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Modelling Contra-Rotating Turbomachinery Components for Engine Performance Simulations: The Geared Turbofan With Contra-Rotating Core Case

[+] Author Affiliations
A. Alexiou, I. Roumeliotis, N. Aretakis, A. Tsalavoutas, K. Mathioudakis

National Technical University of Athens, Athens, Greece

Paper No. GT2012-69433, pp. 257-268; 12 pages
  • ASME Turbo Expo 2012: Turbine Technical Conference and Exposition
  • Volume 3: Cycle Innovations; Education; Electric Power; Fans and Blowers; Industrial and Cogeneration
  • Copenhagen, Denmark, June 11–15, 2012
  • Conference Sponsors: International Gas Turbine Institute
  • ISBN: 978-0-7918-4469-4
  • Copyright © 2012 by ASME


This paper presents a method of modelling contra-rotating turbomachinery components for engine performance simulations. The first step is to generate the performance characteristics of such components. In this study, suitably modified one-dimensional mean line codes are used. The characteristics are then converted to three-dimensional tables (maps). Compared to conventional turbomachinery component maps, the speed ratio between the two shafts is included as an additional map parameter and the torque ratio as an additional table. Dedicated component models are then developed that use these maps to simulate design and off-design operation at component and engine level.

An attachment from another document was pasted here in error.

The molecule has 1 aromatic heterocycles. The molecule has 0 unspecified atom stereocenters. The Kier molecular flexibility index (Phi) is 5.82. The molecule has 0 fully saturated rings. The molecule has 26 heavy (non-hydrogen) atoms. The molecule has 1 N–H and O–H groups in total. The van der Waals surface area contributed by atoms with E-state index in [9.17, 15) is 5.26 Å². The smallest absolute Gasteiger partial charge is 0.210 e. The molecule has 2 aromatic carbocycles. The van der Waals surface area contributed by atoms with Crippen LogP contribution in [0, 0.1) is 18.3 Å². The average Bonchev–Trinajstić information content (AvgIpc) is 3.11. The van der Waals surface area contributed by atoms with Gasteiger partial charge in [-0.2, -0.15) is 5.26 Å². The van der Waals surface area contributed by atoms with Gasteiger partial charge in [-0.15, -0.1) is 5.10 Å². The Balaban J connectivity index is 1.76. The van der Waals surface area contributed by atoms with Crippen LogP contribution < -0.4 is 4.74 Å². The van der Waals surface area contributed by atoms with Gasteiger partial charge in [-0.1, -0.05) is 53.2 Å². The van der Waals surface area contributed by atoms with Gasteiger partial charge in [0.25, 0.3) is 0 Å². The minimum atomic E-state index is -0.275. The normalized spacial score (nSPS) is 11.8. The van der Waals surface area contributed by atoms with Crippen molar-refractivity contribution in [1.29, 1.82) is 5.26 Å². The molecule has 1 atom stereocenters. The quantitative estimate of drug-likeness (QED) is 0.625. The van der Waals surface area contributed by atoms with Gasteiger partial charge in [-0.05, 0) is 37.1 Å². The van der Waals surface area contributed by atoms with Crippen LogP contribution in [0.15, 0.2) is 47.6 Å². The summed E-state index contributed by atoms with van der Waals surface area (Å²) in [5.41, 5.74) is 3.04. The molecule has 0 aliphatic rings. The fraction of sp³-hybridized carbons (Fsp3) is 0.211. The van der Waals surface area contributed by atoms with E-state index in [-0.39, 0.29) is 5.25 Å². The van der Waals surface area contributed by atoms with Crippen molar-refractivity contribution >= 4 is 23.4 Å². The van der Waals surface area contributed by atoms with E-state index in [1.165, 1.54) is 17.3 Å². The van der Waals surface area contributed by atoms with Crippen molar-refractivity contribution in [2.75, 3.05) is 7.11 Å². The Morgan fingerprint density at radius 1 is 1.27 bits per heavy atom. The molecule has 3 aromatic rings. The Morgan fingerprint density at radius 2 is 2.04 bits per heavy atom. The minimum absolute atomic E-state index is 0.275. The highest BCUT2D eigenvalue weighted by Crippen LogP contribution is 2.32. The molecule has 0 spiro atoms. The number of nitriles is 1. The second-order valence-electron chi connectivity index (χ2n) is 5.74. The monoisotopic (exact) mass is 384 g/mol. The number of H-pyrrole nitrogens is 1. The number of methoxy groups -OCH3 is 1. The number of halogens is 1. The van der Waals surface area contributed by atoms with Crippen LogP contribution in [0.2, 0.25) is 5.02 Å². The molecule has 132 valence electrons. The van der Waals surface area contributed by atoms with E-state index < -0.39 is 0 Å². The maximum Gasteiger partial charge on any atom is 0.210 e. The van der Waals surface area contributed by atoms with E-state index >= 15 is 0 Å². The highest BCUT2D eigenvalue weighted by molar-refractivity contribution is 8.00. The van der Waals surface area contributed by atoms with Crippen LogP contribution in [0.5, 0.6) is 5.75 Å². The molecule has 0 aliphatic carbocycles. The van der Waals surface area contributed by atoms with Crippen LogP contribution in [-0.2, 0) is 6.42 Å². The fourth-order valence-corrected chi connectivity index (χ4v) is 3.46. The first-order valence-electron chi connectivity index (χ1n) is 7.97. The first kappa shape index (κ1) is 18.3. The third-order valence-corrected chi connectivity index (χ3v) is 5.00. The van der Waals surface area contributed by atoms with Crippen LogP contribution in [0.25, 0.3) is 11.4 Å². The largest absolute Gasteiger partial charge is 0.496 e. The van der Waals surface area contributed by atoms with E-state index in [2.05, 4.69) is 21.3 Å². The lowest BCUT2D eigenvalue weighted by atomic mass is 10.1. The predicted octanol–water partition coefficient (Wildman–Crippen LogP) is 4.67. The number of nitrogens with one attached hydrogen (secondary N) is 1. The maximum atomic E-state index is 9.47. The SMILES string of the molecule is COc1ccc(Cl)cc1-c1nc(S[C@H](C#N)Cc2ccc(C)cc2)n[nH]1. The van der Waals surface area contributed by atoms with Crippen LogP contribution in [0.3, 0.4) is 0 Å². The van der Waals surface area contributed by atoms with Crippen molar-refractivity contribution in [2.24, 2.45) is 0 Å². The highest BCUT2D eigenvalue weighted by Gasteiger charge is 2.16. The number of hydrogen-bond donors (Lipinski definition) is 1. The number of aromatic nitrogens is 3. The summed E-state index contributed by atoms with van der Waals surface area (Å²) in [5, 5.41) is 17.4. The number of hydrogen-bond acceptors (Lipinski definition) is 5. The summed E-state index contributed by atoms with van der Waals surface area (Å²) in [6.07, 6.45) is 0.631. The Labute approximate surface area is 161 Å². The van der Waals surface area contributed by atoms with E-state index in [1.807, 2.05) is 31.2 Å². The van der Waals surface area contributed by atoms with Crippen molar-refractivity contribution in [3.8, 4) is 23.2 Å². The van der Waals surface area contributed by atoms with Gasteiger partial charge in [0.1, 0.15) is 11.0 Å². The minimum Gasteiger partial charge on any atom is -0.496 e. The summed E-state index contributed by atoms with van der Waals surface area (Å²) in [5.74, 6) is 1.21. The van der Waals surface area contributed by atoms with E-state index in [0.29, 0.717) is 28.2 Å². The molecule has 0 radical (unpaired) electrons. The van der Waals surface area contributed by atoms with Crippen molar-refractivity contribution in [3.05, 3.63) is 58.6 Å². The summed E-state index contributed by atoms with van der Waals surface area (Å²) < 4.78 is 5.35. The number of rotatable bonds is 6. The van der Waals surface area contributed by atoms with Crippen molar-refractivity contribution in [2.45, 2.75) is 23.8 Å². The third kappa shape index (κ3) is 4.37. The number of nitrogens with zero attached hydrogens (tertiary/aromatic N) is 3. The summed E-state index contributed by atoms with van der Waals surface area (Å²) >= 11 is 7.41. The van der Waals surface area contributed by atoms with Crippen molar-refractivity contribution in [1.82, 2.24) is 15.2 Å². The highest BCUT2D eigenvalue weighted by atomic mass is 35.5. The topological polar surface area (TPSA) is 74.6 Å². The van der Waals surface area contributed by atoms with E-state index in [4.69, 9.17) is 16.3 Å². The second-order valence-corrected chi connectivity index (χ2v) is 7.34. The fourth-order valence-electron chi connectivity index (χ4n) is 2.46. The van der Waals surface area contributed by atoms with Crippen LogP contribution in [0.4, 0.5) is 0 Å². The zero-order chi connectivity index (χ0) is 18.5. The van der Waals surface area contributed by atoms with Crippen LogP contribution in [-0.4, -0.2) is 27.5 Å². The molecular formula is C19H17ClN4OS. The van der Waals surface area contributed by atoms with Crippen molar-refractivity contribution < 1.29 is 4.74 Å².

Using this approach, a performance model of a geared turbofan with a Contra-Rotating Core (CRC) is created. This configuration was investigated in the context of the European program NEWAC (NEW Aero-engine core Concepts). The core consists of a seven-stage compressor and a two-stage turbine without inter-stage stators and with successive rotors running in opposite direction through the introduction of a rotating outer spool. Such a configuration results in reduced parts count, length, weight and cost of the entire HP system. Additionally, the core efficiency is improved due to reduced cooling air flow requirements.

The model is then coupled to an aircraft performance model and a typical mission is carried out. The results are compared against those of a similar configuration employing a conventional core and identical design point performance. For the given aircraft-mission combination and assuming a 10% engine weight saving when using the CRC arrangement over the conventional one, a total fuel burn reduction of 1.1% is predicted.

Copyright © 2012 by ASME



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